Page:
Dear Mom

Me, freshly brought into this world
Mother's Day is almost one of those Hallmark Holidays. It's falling into that category not because of the pressure to buy things, though that's certainly there. Rather, it's the sort of dull, mental imprinting that happens when a holiday rolls around every year for generations but lacks the religious gravitas of an Easter or Christmas, or the improvised social celebration of Thanksgiving or St Patrick's Day.

A sure sign of this are the people chirping "Happy Mother's Day" to everybody they interact with, despite the fact that they might not be mothers or might not have mothers any longer.  Carolyn informed me people do this at the grocery store. Since I work in IT, I have the luxury of not having to interact with human beings directly so I had no idea this was happening. Her coworkers are starting to ask for the day off. Like singles on Valentine's Day, people are beginning to avoid the society of others on Mother's Day.

I say "almost" because Mother's Day still carries something unique about it.  Mom.

We walk different paths in this life but all of us carry a common gratitude to our mothers for bringing us into the world.  Whatever else happened in our lives to enrich or impoverish our relationships with our mothers, we have that. So while our shoulders might sag a bit at the thought of having to actually do something for Mother's Day, we do remember. And as long as we have a Mother to thank, we try to thank them.

This is where I've come up a bit short.

My brother lives close enough to take her out for brunch. My sister and I are grateful he's there to do that, but we're also a bit jealous. Not only does he get to see mom, he gets to do something nice for her that's a slam-dunk for Mother's Day. Living on the other side of the country, Mallory and I have to think about it and come up with something. We have a somewhat checkered track record with that.

It would have been easier if we'd had kids. When you're family with kids, you can kind of shift your attention from your mother to your spouse and press gang the kids into making breakfast or a Happy Mother's Day card made of macaroni glued on a piece of cardboard. When you sort of forgot to have kids and mom lives 3000 miles away, your options are pretty much reduced to sending her stuff.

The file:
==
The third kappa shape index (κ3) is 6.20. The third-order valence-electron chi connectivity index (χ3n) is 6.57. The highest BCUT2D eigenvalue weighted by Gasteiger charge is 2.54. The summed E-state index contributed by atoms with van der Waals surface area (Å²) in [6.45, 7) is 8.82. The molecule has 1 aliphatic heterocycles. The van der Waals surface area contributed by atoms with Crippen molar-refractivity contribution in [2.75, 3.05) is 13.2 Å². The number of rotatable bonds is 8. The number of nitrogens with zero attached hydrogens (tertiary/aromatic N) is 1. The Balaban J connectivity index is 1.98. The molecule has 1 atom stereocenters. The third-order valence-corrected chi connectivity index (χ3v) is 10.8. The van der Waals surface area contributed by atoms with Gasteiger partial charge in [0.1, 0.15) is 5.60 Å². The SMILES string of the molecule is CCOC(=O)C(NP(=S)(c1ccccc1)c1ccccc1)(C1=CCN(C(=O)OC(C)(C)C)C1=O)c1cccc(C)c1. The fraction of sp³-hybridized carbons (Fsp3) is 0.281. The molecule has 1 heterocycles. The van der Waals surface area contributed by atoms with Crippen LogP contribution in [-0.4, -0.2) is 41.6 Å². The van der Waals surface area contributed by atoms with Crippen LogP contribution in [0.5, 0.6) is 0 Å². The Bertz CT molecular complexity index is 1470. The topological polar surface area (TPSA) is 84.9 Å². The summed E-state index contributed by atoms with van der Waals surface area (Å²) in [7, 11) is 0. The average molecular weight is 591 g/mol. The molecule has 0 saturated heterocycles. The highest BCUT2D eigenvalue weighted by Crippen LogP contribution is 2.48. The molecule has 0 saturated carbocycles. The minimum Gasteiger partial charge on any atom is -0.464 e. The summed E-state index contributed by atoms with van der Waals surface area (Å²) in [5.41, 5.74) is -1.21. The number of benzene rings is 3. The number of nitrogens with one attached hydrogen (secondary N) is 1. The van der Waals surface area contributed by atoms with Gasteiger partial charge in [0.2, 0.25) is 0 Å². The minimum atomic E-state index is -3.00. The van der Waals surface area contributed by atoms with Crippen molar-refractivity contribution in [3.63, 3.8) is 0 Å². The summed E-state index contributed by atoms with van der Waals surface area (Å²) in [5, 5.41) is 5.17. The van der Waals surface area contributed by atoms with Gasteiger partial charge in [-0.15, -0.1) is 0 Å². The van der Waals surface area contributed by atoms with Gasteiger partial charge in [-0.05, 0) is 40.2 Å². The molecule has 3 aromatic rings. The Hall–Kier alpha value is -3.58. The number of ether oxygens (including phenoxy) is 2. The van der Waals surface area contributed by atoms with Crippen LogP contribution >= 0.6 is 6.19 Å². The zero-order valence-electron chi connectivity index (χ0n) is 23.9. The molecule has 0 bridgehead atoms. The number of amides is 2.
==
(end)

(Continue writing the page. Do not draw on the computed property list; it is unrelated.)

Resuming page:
My sister and I have been doing this for decades. Over the years we've sent flowers, cards, something that might be useful when she travels, knitting and weaving books, you name it. I think I sent her a shearling steering wheel cover once (that was actually a winner). Last year I sent her a 10lb tub of Epsom salts and with that, pretty much acknowledged that I had run out of ideas and thrown in the towel. 

The thing is, we're all kind of old now. We have houses full of stuff. We've been conditioned by our culture and geography to express our gratitude by adding to that pile of stuff. But we really don't need any more.

So Mom, you're getting a blog post for Mother's Day! Think of it as the Mother's Day macaroni card 2.0.

You have been, and still are, an inspiration. You still insist on driving a stick. You built yourself a house that, to this day, embodies "home" to me despite the fact that the location freaked us out and you built it next to a swamp and a den of black bears who come to visit sometimes. You love that. You do aqua aerobics at the Bard pool across the street from the house we grew up in. You used to run with Hunter Thompson in the 50's, which is still the coolest thing in the world. You outlived two husbands (and Hunter Thompson) and managed to survive raising me, my sister, and my brother. I mean, we weren't horrible but it couldn't have been easy.  I know I speak for my sister and brother when I say we love you and we wouldn't be here without you, which sort of goes without saying. Thanks for the memories. All of the memories.

Happy Mother's Day. I should warn you, you're not going to get one of these every year. Next year it's back to iPad cases and Dr. Who paraphernalia.


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